In the newest musicological literature dedicated to research on Arvo Pärt’s music, the application of the concept “tintinnabuli” appears to be rather broad. For this reason, it is by all means necessary to specify and generalize the concept’s possible meanings. In the most general sense, tintinnabuli is, first and foremost, Pärt’s philosophy of creation that is inextricably bound to the philosophical and theological tradition of the Orthodox faith. The spiritual foundations of the composer’s creation form all the levels in his system of tintinnabuli, which the composer himself has defined as “the flight into voluntary poverty”.1 Through the concept of tintinnabuli, one can also define Pärt’s creative style from the works of 1976 onward. Its stylistic paradigm springs up from spiritual self-restraint and sonic asceticism, from the profound objectivity of music’s spirit and matter, taking form on the basis of strict algorithms.

More specific is an interpretation of tintinnabuli as Pärt’s original composition technique.

In the broad sense (of the concept of technique), tintinnabuli is a unique algorithmic system of composition aimed at the total reduction and the strictest organization of musical means. Simple and transparent in the auditory sensation, tintinnabuli music has a strong core: It is based on the number (autonomous series of numbers, or a text with all its parameters as the numerical structure), which determines the objectivity of the structure of the musical matter to the smallest detail.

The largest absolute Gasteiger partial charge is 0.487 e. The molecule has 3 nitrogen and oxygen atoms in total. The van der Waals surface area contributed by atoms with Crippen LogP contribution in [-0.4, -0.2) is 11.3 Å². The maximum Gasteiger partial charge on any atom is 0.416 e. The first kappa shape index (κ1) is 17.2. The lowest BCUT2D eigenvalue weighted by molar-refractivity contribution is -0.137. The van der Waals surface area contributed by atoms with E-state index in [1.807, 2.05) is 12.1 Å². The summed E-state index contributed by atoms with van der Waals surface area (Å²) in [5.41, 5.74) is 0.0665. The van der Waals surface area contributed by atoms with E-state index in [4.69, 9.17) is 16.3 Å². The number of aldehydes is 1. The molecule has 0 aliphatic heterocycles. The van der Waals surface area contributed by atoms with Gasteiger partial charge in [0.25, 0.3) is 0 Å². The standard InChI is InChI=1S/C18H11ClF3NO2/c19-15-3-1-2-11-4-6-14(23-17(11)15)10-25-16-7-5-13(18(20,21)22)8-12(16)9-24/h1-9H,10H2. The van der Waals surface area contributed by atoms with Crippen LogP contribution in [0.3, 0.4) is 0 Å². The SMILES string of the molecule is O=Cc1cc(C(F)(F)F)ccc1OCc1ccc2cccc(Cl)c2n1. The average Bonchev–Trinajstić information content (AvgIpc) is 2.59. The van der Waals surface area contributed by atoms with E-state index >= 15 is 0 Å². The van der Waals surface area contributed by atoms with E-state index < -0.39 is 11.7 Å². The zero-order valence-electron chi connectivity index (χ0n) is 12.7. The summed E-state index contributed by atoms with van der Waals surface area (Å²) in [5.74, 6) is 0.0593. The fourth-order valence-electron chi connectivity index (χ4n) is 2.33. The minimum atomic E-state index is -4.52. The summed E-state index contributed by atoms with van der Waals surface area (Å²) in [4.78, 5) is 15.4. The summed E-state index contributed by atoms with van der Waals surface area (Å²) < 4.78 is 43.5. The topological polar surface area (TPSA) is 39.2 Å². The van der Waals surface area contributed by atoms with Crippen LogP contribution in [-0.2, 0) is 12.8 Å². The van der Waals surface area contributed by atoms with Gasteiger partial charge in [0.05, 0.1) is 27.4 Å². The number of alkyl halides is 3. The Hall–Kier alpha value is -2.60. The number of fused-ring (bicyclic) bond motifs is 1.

Yet in a more narrow and practical sense, tintinnabuli is atechnique for the structuring of pitches in which two voices are connected on the basis of a set of strict contrapuntal rules. The main components of the texture consist in the rationally constructed, mostly scalar melodic voice and the tintinnabuli voice that is sculpted on a central triad. The names of these two voices, the M-voice and T-voice in abbreviated form, are used by the composer himself. Finally, in the narrowest and most musically inherent sense, tintinnabuli refers to the voice that is built up on the three pitches of a central triad.

To conclude: as a compositional system, tintinnabuli represents a novel unity of counterpoint, harmony, and form in the music at the turn of the 20th and 21st centuries, in which the simplicity of a sound’s aural parameters as well as the clarity and strictness of sounding music commingle with the numerical programming of musical material. Arvo Pärt himself has said of his works: “The construction is definite, the colour is not”.2 If the initial solution of a numerical formula is correct, one can declare the content of a tintinnabuli composition to be materialized and able to endure the “test of strength” in any timbral embodiment.

1 Arvo Pärt. Tintinnabuli – Flucht in die Freiwillige Armut. – Sowjetische Musik im Licht der Perestroika, hg. v. Hermann Danuser. Laaber 1990, p. 269.
2 Klangwelten der Langsamkeit und Stille: Der estnische Komponist Arvo Pärt im Gespräch mit Klaus Georg Koch und Michael Mönninger. – Berliner Zeitung, 2. März, 1997.

Elena Tokun defended her PhD thesis “Arvo Pärt. Tintinnabuli: composition technique and style” at the P. I. Tschaikovsky Moscow State Conservatory in 2010. The present text is an excerpt from her article “Formal algorithms of tintinnabuli in Arvo Pärt’s music”, published in the collection “In memory of Yevgeny Vladimirovich Nazaikinsky” (Moscow Conservatory Publishing House, 2011)